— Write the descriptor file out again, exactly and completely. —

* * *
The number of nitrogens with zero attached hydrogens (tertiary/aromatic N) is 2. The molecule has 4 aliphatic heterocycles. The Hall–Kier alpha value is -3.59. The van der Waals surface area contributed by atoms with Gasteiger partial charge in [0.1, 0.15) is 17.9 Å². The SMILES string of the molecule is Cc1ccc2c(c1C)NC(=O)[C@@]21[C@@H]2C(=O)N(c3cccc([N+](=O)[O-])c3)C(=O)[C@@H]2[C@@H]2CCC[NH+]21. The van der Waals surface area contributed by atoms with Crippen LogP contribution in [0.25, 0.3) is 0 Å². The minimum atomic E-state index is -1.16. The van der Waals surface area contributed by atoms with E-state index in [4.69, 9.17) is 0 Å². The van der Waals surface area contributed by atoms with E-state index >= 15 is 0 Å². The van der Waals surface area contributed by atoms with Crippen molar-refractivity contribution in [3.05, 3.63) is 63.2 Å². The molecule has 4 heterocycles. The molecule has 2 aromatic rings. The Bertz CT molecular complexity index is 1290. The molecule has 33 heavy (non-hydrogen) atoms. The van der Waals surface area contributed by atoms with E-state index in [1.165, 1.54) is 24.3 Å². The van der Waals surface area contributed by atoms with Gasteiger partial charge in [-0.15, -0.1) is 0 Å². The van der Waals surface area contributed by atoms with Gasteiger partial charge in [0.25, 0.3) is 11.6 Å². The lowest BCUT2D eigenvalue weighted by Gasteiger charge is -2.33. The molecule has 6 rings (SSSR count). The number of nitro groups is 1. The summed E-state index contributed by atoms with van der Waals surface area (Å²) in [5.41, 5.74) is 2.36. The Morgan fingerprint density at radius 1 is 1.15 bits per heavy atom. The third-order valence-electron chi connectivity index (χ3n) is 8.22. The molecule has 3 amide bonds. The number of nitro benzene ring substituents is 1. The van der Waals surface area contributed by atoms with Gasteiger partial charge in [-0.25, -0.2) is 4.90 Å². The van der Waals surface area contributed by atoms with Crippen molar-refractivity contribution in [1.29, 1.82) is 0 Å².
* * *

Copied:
The number of nitrogens with zero attached hydrogens (tertiary/aromatic N) is 2. The molecule has 4 aliphatic heterocycles. The Hall–Kier alpha value is -3.59. The van der Waals surface area contributed by atoms with Gasteiger partial charge in [0.1, 0.15) is 17.9 Å². The SMILES string of the molecule is Cc1ccc2c(c1C)NC(=O)[C@@]21[C@@H]2C(=O)N(c3cccc([N+](=O)[O-])c3)C(=O)[C@@H]2[C@@H]2CCC[NH+]21. The van der Waals surface area contributed by atoms with Crippen LogP contribution in [0.25, 0.3) is 0 Å². The minimum atomic E-state index is -1.16. The van der Waals surface area contributed by atoms with E-state index in [4.69, 9.17) is 0 Å². The van der Waals surface area contributed by atoms with E-state index >= 15 is 0 Å². The van der Waals surface area contributed by atoms with Crippen molar-refractivity contribution in [3.05, 3.63) is 63.2 Å². The molecule has 4 heterocycles. The molecule has 2 aromatic rings. The Bertz CT molecular complexity index is 1290. The molecule has 33 heavy (non-hydrogen) atoms. The van der Waals surface area contributed by atoms with E-state index in [1.165, 1.54) is 24.3 Å². The van der Waals surface area contributed by atoms with Gasteiger partial charge in [-0.15, -0.1) is 0 Å². The van der Waals surface area contributed by atoms with Gasteiger partial charge in [0.25, 0.3) is 11.6 Å². The lowest BCUT2D eigenvalue weighted by Gasteiger charge is -2.33. The molecule has 6 rings (SSSR count). The number of nitro groups is 1. The summed E-state index contributed by atoms with van der Waals surface area (Å²) in [5.41, 5.74) is 2.36. The Morgan fingerprint density at radius 1 is 1.15 bits per heavy atom. The third-order valence-electron chi connectivity index (χ3n) is 8.22. The molecule has 3 amide bonds. The number of nitro benzene ring substituents is 1. The van der Waals surface area contributed by atoms with Gasteiger partial charge in [-0.25, -0.2) is 4.90 Å². The van der Waals surface area contributed by atoms with Crippen molar-refractivity contribution in [1.29, 1.82) is 0 Å².